Using webhooks

With webhooks, the Toast platform pushes updates (also known as webhook events) to integration partners, dramatically reducing or eliminating the need to poll Toast APIs. The following sections provide information about using Toast platform webhooks. It includes:

For reference information on specific webhook event categories, see Webhooks reference. Currently, the Toast platform supports the following webhook event categories:

Webhook basics

This section uses the following webhook terms and concepts:

Term Definition


A Web-based callback that allows the Toast platform to push updates (also known as webhook events) to webhook consumers, reducing or eliminating the need to poll a Toast API.

Webhook endpoint

The URL of a webhook consumer service that is capable of receiving webhook events from the Toast platform.

Event category

A Toast-defined classification for the type of events a webhook sends. For example, the partners event category sends webhook events related to the addition or removal of partner integrations to a restaurant location.

Event type

A Toast-defined name for a specific type of webhook event, for example, a partner_added or partner_removed event.

Webhook subscription

Maintained by Toast support, a webhook subscription associates a webhook endpoint with an event category. This defines the type of webhook events that will be sent to the webhook endpoint. A webhook endpoint may be associated with multiple event categories.

Webhook secret

A secret passphrase generated when a webhook subscription is created. The passphrase is used to sign the contents of a message posted to the endpoint associated with the webhook subscription. See Message signing.

The secret key is unique for each webhook subscription within an environment. For example, a stock webhook subscription has a different secret key than a partner webhook subscription for the same integration partner and within the same environment. For more information about webhook subscriptions, see Webhook basics. For more information about Toast API environments, see Environments.

Endpoint requirements

The Toast platform publishes updates to a webhook endpoint as they happen. It is possible, but not required, to use the same webhook endpoint for multiple event categories. The specifics of the data posted to the endpoint allow you to determine which event category generated the update.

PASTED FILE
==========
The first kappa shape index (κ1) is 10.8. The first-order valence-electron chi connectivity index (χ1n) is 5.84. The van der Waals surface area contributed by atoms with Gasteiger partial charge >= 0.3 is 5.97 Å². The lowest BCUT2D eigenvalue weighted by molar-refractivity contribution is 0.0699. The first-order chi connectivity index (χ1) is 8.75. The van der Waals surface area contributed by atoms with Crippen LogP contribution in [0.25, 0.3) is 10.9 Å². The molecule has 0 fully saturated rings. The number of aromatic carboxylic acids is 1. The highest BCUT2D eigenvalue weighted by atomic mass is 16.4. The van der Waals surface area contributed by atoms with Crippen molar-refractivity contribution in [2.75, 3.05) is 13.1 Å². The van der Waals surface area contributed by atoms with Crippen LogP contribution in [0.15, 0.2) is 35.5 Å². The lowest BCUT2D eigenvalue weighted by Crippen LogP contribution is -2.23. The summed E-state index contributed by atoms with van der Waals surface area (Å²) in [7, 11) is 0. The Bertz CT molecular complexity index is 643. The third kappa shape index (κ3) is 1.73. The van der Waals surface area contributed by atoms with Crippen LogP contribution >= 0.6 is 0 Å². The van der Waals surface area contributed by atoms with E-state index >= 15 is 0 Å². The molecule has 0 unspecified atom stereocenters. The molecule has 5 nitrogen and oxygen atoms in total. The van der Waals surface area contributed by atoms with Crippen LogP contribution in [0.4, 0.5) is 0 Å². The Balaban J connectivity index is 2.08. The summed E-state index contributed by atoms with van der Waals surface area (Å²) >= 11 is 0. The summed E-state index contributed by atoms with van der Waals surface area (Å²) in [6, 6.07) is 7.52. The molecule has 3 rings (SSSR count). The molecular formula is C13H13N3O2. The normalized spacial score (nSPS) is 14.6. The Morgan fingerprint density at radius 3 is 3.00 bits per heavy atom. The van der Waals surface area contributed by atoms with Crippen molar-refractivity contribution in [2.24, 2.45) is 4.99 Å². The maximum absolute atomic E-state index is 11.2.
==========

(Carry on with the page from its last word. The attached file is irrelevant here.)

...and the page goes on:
To work correctly with the Toast platform, a webhook endpoint:

  • MUST support the HTTP/1.1 protocol.

  • MUST support HTTPS and use a valid TLS1.2 (or better) certificate.

  • MUST support the POST method. Updates are published as a POST request.

  • SHOULD ensure idempotency of update processing. When retry support is implemented, it will be possible for updates to be sent to your endpoint more than once and the endpoint must account for these redundant updates. Toast Integrations will provide more information on how to manage this situation at a future date.

  • SHOULD return a 2xx response code for a successful POST as soon as possible and perform any internal processing asynchronously. Timeouts are imposed on POST requests to prevent unnecessary delays.

  • MUST NOT return a 3xx response code. Redirects are not followed.

  • SHOULD NOT return a 4xx response code, unless the endpoint receives data from the Toast platform that does not match the documented format, making the return of a 400 Bad Response code appropriate. In general, the Toast platform will not resend updates after receiving a 4xx response code. The two exceptions will be for the 400 Bad Response code already been mentioned and the 404 Page Not Found error. A 404 Page Not Found code can be returned by the proxies, gateways, or load balancers that manage a request on its way to a webhook endpoint. If the Toast platform receives a 404 response code, it will assume that the webhook payload was not delivered to the endpoint and it will try to resend the update. See Retry support for more information.

  • MUST be publicly accessible and should not require authentication. See Message signing for information on verifying messages.


After you have created a webhook endpoint, you work with the Toast Integrations team to have your webhook subscription created. The subscription registers a webhook endpoint in the Toast platform and creates an association between the partner that owns the webhook endpoint and the event categories that will be sent to the endpoint. The subscription also defines the webhook secret that is used for verifying the authenticity of a message and its contents.

After the subscription has been created, your endpoint will receive updates as they happen in the Toast platform. To unsubscribe from the webhook, you must contact the Toast Integrations team.

Message data schema

Webhook messages are always sent as JSON payloads in the body of POST requests. The message is sent with Content-Type: application/json.

Regardless of the event category, the data in the message that is published to your endpoint follows the same schema:

    "timestamp": “<ISO formatted timestamp in UTC>”,
    "eventCategory": "<eventCategory>",
    "eventType": "<eventType>",
    "guid": "<eventGuid>",
    "details": {
        <eventType specific payload>

For reference information on the payload returned for specific event categories, see Webhooks reference.

HTTP headers

Webhook updates include a set of HTTP headers, some of which are standard HTTP headers and some of which are Toast-specific. This section provides more details on both types.

Toast-specific HTTP headers

The following table describes the Toast-specific HTTP headers included with webhook events.

Header Description


As a security measure, all webhook messages contain a signature in the Toast-Signature HTTP header. A webhook endpoint uses the Toast-Signature header to confirm that a webhook update message is coming from a known, secure source. See Message signing for more details.